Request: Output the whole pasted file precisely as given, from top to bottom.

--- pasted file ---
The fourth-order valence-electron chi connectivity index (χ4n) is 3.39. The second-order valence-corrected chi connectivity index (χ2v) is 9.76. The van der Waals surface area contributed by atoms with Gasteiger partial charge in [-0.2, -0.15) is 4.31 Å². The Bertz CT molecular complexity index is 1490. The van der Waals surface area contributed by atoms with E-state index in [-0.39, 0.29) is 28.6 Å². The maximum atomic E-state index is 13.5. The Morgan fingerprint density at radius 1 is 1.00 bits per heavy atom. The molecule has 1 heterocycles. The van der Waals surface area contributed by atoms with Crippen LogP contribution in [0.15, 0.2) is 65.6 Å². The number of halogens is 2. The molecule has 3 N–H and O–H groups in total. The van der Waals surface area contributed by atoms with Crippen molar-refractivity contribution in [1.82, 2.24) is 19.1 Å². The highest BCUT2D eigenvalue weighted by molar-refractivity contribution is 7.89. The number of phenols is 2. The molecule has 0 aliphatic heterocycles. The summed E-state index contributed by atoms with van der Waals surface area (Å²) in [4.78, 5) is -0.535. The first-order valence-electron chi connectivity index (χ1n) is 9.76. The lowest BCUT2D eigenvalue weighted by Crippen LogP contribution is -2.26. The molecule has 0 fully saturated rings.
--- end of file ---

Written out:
The fourth-order valence-electron chi connectivity index (χ4n) is 3.39. The second-order valence-corrected chi connectivity index (χ2v) is 9.76. The van der Waals surface area contributed by atoms with Gasteiger partial charge in [-0.2, -0.15) is 4.31 Å². The Bertz CT molecular complexity index is 1490. The van der Waals surface area contributed by atoms with E-state index in [-0.39, 0.29) is 28.6 Å². The maximum atomic E-state index is 13.5. The Morgan fingerprint density at radius 1 is 1.00 bits per heavy atom. The molecule has 1 heterocycles. The van der Waals surface area contributed by atoms with Crippen LogP contribution in [0.15, 0.2) is 65.6 Å². The number of halogens is 2. The molecule has 3 N–H and O–H groups in total. The van der Waals surface area contributed by atoms with Crippen molar-refractivity contribution in [1.82, 2.24) is 19.1 Å². The highest BCUT2D eigenvalue weighted by molar-refractivity contribution is 7.89. The number of phenols is 2. The molecule has 0 aliphatic heterocycles. The summed E-state index contributed by atoms with van der Waals surface area (Å²) in [4.78, 5) is -0.535. The first-order valence-electron chi connectivity index (χ1n) is 9.76. The lowest BCUT2D eigenvalue weighted by Crippen LogP contribution is -2.26. The molecule has 0 fully saturated rings.